The European Student Moon Orbiter Satellite (ESMO) project is part of ESA’s Student Space Exploration and Technology Initiative which runs a series of high-level, collaborative projects that culminate in a student-built satellite being launched via either a Soyuz or Ariane rocket.
The Warwick student team are designing and building the general power supply system that provides electrical power for the entire satellite. This includes Solar Panel technology to generate sufficient electrical energy whilst in flight, batteries to store power when the satellite is on the dark side of the moon (and to provide boost energy for firing electric propulsion thrusters), and the control and distribution of electrical supply to all the satellite’s devices, especially the propulsion thrusters.
The Warwick team will also work on a second ESMO project as a joint team with students in Southampton working on the satellite’s propulsion systems. There are 37 student teams working on parts of the project across Europe only 3 of which are in the UK.University of Warwick Researcher Dr Bill Crofts is providing academic guidance for the group said:
“This is literally an out of this world experience for our students. This is another example of the exciting opportunities open to engineering students. We now have engineering student teams building satellites, racing cars and robot footballers. These young people will build the technology and devices that will shape all our futures.”
The Warwick student teams includes: Sebastien Debandt (from Paris, France), Evguenni Penksik from Belarus and now Coventry, David de-Vilder (from London), Karan Goyal from New Delhi, India, Alexander Finch from Luxembourg City, Felix Fritz from Germany, Aiysha Jafri from Carmarthen, and Kennith Leong from LondonThe Warwick team has received generous support and assistance from: Thales Research & Technology in Reading, ABSL Power (the World’s leading supplier of Lithium-ion batteries for space application), Clyde Space (Glasgow based Solar Panel experts), Smiths Aerospace of Bishops Cleeve in Cheltenham
Peter Dunn | alfa
Astronomers find unexpected, dust-obscured star formation in distant galaxy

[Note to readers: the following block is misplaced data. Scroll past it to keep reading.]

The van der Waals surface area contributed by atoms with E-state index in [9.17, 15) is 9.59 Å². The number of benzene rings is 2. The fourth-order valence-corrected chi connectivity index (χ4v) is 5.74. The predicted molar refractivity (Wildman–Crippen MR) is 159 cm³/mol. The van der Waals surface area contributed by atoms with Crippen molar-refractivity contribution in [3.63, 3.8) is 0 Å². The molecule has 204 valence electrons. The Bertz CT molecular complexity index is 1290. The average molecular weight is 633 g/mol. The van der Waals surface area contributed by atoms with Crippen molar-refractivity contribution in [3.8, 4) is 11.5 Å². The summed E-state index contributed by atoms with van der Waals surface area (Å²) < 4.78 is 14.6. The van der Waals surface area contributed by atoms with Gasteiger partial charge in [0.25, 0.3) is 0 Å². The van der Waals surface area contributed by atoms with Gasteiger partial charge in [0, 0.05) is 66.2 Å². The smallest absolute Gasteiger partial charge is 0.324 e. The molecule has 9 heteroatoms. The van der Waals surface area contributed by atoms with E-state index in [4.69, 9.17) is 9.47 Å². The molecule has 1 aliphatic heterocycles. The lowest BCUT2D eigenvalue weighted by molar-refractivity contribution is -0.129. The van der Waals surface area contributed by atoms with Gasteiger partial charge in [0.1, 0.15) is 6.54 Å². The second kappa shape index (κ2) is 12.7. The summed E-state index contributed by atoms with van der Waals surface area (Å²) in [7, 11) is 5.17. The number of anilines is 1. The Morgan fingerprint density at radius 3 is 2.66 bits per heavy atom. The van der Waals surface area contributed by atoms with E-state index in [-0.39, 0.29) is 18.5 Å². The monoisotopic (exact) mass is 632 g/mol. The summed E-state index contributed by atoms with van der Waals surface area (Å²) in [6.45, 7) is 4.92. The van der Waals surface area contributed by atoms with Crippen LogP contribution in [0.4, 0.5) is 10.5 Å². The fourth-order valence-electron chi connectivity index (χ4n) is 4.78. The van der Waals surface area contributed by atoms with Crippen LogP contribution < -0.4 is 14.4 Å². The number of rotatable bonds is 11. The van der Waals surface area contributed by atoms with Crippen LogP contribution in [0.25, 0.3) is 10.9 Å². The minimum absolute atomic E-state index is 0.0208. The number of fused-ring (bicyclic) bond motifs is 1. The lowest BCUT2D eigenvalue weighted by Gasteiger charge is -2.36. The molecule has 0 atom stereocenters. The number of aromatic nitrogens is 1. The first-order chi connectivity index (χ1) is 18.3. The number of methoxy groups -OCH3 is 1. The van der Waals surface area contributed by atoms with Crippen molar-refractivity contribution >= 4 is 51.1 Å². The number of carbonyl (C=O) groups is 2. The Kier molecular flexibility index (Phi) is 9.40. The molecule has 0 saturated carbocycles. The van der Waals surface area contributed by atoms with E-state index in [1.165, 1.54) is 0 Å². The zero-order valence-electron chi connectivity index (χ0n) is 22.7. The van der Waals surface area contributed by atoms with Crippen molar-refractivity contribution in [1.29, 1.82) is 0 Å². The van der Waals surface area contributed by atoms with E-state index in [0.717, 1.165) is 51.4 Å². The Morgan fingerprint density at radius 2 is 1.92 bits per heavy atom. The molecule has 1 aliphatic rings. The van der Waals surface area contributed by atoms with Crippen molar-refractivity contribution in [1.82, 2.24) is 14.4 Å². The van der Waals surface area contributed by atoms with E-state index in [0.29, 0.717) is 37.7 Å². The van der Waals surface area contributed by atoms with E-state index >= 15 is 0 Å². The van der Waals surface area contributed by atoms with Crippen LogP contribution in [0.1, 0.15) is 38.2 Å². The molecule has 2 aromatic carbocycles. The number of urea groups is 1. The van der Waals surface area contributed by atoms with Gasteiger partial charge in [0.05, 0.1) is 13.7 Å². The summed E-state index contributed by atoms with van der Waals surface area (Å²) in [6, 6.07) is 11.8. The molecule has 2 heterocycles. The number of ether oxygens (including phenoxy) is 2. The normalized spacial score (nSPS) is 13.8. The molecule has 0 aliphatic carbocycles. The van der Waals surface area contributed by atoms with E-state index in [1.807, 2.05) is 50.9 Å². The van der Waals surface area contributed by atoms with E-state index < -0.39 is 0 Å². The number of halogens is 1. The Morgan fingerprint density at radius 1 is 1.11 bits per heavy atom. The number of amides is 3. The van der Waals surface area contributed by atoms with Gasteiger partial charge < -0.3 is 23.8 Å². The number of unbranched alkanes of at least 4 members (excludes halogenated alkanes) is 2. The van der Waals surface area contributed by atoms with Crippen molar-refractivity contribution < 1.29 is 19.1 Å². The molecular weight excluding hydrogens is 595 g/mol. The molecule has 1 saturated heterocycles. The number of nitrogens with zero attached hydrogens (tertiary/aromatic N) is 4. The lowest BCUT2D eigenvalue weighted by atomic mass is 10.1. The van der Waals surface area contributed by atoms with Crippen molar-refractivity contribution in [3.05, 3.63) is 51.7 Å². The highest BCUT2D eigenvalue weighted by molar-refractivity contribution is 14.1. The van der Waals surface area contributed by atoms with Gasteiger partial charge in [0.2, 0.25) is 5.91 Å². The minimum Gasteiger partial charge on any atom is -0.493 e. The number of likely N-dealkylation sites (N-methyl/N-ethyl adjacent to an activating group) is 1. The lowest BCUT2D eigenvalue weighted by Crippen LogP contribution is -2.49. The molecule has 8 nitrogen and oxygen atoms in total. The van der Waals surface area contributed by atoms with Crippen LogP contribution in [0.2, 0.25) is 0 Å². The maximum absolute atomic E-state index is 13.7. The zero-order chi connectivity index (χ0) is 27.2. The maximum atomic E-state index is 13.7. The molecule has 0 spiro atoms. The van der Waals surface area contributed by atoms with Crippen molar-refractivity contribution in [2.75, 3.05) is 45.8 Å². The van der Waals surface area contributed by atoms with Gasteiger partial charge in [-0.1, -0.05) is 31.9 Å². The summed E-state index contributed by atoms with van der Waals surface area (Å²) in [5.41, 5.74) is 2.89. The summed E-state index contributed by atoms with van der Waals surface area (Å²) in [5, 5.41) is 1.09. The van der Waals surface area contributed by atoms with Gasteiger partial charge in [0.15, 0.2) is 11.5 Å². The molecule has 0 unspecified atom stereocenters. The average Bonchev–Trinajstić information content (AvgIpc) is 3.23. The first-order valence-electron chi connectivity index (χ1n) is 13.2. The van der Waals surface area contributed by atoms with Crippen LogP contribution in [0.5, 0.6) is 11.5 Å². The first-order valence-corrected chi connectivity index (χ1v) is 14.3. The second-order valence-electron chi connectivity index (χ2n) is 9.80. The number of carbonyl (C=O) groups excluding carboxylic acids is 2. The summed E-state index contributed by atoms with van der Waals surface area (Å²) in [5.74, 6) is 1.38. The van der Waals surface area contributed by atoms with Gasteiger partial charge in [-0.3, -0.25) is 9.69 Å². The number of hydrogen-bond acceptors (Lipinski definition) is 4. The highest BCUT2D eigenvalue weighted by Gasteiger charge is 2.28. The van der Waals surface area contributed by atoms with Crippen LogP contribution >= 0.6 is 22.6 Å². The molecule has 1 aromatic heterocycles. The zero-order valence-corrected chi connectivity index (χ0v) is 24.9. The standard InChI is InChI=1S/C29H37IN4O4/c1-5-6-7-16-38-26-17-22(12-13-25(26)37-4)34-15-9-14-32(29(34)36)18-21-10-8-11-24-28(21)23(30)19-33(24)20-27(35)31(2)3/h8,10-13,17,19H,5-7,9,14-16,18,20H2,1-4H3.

24.03.2017 | University of Massachusetts at Amherst
Gravitational wave kicks monster black hole out of galactic core
24.03.2017 | NASA/Goddard Space Flight Center
Astronomers from Bonn and Tautenburg in Thuringia (Germany) used the 100-m radio telescope at Effelsberg to observe several galaxy clusters. At the edges of these large accumulations of dark matter, stellar systems (galaxies), hot gas, and charged particles, they found magnetic fields that are exceptionally ordered over distances of many million light years. This makes them the most extended magnetic fields in the universe known so far.
The results will be published on March 22 in the journal „Astronomy & Astrophysics“.
Galaxy clusters are the largest gravitationally bound structures in the universe. With a typical extent of about 10 million light years, i.e. 100 times the...
Researchers at the Goethe University Frankfurt, together with partners from the University of Tübingen in Germany and Queen Mary University as well as Francis Crick Institute from London (UK) have developed a novel technology to decipher the secret ubiquitin code.
Ubiquitin is a small protein that can be linked to other cellular proteins, thereby controlling and modulating their functions. The attachment occurs in many...
In the eternal search for next generation high-efficiency solar cells and LEDs, scientists at Los Alamos National Laboratory and their partners are creating...
Silicon nanosheets are thin, two-dimensional layers with exceptional optoelectronic properties very similar to those of graphene. Albeit, the nanosheets are less stable. Now researchers at the Technical University of Munich (TUM) have, for the first time ever, produced a composite material combining silicon nanosheets and a polymer that is both UV-resistant and easy to process. This brings the scientists a significant step closer to industrial applications like flexible displays and photosensors.
Silicon nanosheets are thin, two-dimensional layers with exceptional optoelectronic properties very similar to those of graphene. Albeit, the nanosheets are...
Enzymes behave differently in a test tube compared with the molecular scrum of a living cell. Chemists from the University of Basel have now been able to simulate these confined natural conditions in artificial vesicles for the first time. As reported in the academic journal Small, the results are offering better insight into the development of nanoreactors and artificial organelles.
Enzymes behave differently in a test tube compared with the molecular scrum of a living cell. Chemists from the University of Basel have now been able to...
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